• Juru bahasa duduk di belakang partisipan dan menerjemahkan secara langsung melalui bisikan ke telinga pendengar (contohnya: pada zaman Orba, kita seringkali melihat di TV Pak Harto ditemani oleh ‘pak Gundul’ yang menjadi juru bahasanya dan duduk di belakangnya).

(c) Contoh kasus
Ada dua contoh yang ditayangkan: 1. Community interpreting; 2. TIS (Telephone Interpreting Service). Dalam contoh kasus 1 (lihat lampiran), dapat dilihat contoh ‘community interpreting’. Dalam contoh ini, seorang ibu yang hanya bisa berbahasa Mandarin ingin menanyakan kemajuan belajar anaknya bernama ‘Kar’ kepada Kepala Sekolah. Dalam peristiwa penjurubahasaan ini dapat kita perhatikan hal-hal berikut (melalui video):
1. diperlukannya ‘note taking’;
2. diperlukannya pemahaman peristilahan;
3. diperlukannya pemahaman sistem pendidikan (dalam hal ini sistem Australia);
4. adanya pelanggaran kode etik (lihat kode etik nomor 5 pada 1(c) di atas). Perhatikanlah bagaimana juru bahasa ‘menafsirkan’ ucapan Kepala Sekolah, pada bagian akhir teks (lihat lampiran)

Ada beberapa kemungkinan ‘penyebab’ mengapa juru bahasa ‘melanggar kode etik’:
1. dia tidak mengalami persekolahan di Australia dan tidak memahami sistem penilaian yang berlaku, tetapi tidak mau bertanya;
2. juru bahasa memperoleh akreditasi dari ‘tes’ dan tidak terlatih menangani peristiwa yang menimbulkan keraguan baginya.

Berdasarkan alasan (2) ini, banyak juga juru bahasa yang memilih menjalani pelatihan formal daripada mengambil tes akreditasi.
Demikian juga pada contoh yang kedua, yang menuntut pemahaman non-bahasa. Contoh TIS yang ditayangkan di sini kebetulan masih menggunakan ‘telepon kuno’ karena contoh tersebut direkam di tahun 95-an. Namun demikian, prinsip ‘telephone link-up’ yang digunakan dalam TIS tetap sama (seperti yang sudah disebutkan sebelumnya dalam prinsip tele-conference). Pihak-pihak yang terlibat dalam kegiatan tersebut tak terbatasi oleh batas fisik.
Contoh yang paling mudah untuk disebutkan di sini adalah ketika ada proses adopsi oleh orang tua angkat Australia yang calon anaknya ada di negara lain. Hukum Australia mengharuskan DoCS (Department of Community Services) untuk mewawancarai orang tua kandung. Peristiwa ini tentu melibatkan juru bahasa melalui TIS, dan ketiga pihak (pewawancara, orang tua kandung, calon orang tua angkat) semuanya ada di rumah masing-masing, di negara masing-masing.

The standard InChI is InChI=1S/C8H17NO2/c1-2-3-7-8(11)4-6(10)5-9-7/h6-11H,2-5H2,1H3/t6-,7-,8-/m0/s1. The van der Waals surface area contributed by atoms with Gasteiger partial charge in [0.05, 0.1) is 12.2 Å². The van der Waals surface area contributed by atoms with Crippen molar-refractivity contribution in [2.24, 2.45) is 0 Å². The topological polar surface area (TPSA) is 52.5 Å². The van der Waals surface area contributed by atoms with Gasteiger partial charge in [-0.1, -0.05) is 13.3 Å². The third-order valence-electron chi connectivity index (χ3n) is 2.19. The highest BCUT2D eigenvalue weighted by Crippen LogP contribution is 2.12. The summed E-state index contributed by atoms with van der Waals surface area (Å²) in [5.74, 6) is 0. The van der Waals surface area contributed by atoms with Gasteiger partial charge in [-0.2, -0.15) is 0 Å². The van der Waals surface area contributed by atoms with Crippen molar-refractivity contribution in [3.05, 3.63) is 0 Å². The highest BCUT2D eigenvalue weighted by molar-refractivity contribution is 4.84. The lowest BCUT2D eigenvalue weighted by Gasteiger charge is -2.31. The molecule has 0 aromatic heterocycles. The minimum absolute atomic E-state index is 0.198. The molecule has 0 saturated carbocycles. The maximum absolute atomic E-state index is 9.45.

Terdapat dua jenis pelatihan yang harus dibedakan: ‘trade courses’ yang diselenggarakan oleh TAFE (sejenis akademi) dan pelatihan yang lebih merupakan pencapaian prestasi akademik atau sebagai kajian akademik di perguruan tinggi.

Penerjemahan dan Penjurubahasaan sebagai ‘Trade courses’
Dengan memperhatikan sejarah lahirnya COPQ dan NAATI tersebut di atas, maka jelaslah bahwa tujuan dasar bagi penjelanggaraan kegiatan penjurubahasaan dan penerjemahan (Interpreting and Translating disingkat I/T) adalah untuk kepentingan masyarakat. Itulah sebabnya, kedua kegiatan tersebut disebut “Community Interpreting and Translating”. Sebagaimnana dsiebutkan di atas, bahkan tersedia ‘Telephone Interpreting Service’ (TIS).
Oleh karena ciri dan hakikat I/T di Australia yang demikian itu, maka pelatihan dan pengajaran di bidang I/T pun banyak yang mengarah ke sana, khususnya yang diselenggarakan oleh TAFE. Pelatihan yang diselenggarakan tersebut mengarah ke kualifikasi yang disebut ‘trade’ atau ketrampilan siap pakai, yang oleh Departemen Imigrasi ‘dihargai’ dengan jumlah ‘poin’ tertentu apabila seseorang ‘melamar’ untuk hidup sebagai penduduk tetap di Australia.
Pelatihan yang diberi akreditasi oleh NAATI semakin banyak dikejar orang, karena ‘harga’ tersebut. Itulah pula sebabnya NAATI menjadi lembaga yang semakin ‘powerful’. Artinya, meskipun seseorang sudah menyelesaikan program tertentu di sebuah universitas, kalau lulus dia tidak serta merta bisa (baca boleh) praktek sebagai juru bahasa/penerjemah tanpa akreditasi NAATI. Kenyataannya, memang akreditasi NAATI juga diakui oleh PBB. Memang ada pengecualian dalam praktek, misalnya penerjemahan teks yang tak ada signifikansinya bagi urusan keimigrasian tidak memerlukan akreditasi NAATI. Sebagai contoh, penerjemah yang bekerja di pusat-pusat riset (misalnya di the Australian SMERU research centre di Jakarta) tidak disyaratkan akreditasi ini. Yang diperlukan justru paham Trados.

Maka, seringkali kalau ada jurusan yang menawarkan mata kuliah ‘translating’ dan/atau ‘interpreting’ di universitas, mahasiswa seringkali bertanya apakah ada akreditasi NAATI untuk itu. Jelaslah bahwa tanpa akreditasi ini, mata kuliah tersebut ‘kurang laku dijual’. Seringkali pula, para dosen pengajar mata kuliah ini harus menulis secara eksplisit dalam ‘course outline’ bahwa mata kuliah ini melulu kajian akademik dan tidak ada sangkut-pautnya dengan akreditasi NAATI.
Bagi lembaga-lembaga pendidikan seperti TAFE yang diakui oleh NAATI, harus ada standar jumlah jam latihan tertentu yang harus dipenuhi. Itupun oleh NAATI disebut “NAATI approved courses” bukan “NAATI accredited courses”.